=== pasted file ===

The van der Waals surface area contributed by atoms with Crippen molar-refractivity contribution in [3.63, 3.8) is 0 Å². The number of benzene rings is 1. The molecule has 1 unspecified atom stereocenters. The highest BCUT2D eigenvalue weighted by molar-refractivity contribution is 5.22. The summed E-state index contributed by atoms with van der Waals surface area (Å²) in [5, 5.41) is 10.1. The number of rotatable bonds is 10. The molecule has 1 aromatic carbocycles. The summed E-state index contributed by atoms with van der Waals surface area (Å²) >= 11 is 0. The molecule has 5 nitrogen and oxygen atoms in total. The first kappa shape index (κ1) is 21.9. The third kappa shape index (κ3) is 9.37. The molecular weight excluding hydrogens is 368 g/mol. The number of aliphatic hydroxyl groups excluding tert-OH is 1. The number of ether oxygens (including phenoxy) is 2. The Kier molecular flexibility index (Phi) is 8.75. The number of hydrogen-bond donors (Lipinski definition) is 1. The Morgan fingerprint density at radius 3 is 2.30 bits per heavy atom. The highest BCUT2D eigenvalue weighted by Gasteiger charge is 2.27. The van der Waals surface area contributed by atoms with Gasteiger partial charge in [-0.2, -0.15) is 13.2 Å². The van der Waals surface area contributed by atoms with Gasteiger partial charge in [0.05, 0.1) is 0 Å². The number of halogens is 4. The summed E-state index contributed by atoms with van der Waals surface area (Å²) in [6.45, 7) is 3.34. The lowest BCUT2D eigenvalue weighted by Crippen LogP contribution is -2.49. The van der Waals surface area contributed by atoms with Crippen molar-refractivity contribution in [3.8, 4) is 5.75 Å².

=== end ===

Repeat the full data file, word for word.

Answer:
The van der Waals surface area contributed by atoms with Crippen molar-refractivity contribution in [3.63, 3.8) is 0 Å². The number of benzene rings is 1. The molecule has 1 unspecified atom stereocenters. The highest BCUT2D eigenvalue weighted by molar-refractivity contribution is 5.22. The summed E-state index contributed by atoms with van der Waals surface area (Å²) in [5, 5.41) is 10.1. The number of rotatable bonds is 10. The molecule has 1 aromatic carbocycles. The summed E-state index contributed by atoms with van der Waals surface area (Å²) >= 11 is 0. The molecule has 5 nitrogen and oxygen atoms in total. The first kappa shape index (κ1) is 21.9. The third kappa shape index (κ3) is 9.37. The molecular weight excluding hydrogens is 368 g/mol. The number of aliphatic hydroxyl groups excluding tert-OH is 1. The number of ether oxygens (including phenoxy) is 2. The Kier molecular flexibility index (Phi) is 8.75. The number of hydrogen-bond donors (Lipinski definition) is 1. The Morgan fingerprint density at radius 3 is 2.30 bits per heavy atom. The highest BCUT2D eigenvalue weighted by Gasteiger charge is 2.27. The van der Waals surface area contributed by atoms with Gasteiger partial charge in [-0.2, -0.15) is 13.2 Å². The van der Waals surface area contributed by atoms with Gasteiger partial charge in [0.05, 0.1) is 0 Å². The number of halogens is 4. The summed E-state index contributed by atoms with van der Waals surface area (Å²) in [6.45, 7) is 3.34. The lowest BCUT2D eigenvalue weighted by Crippen LogP contribution is -2.49. The van der Waals surface area contributed by atoms with Crippen molar-refractivity contribution in [3.8, 4) is 5.75 Å².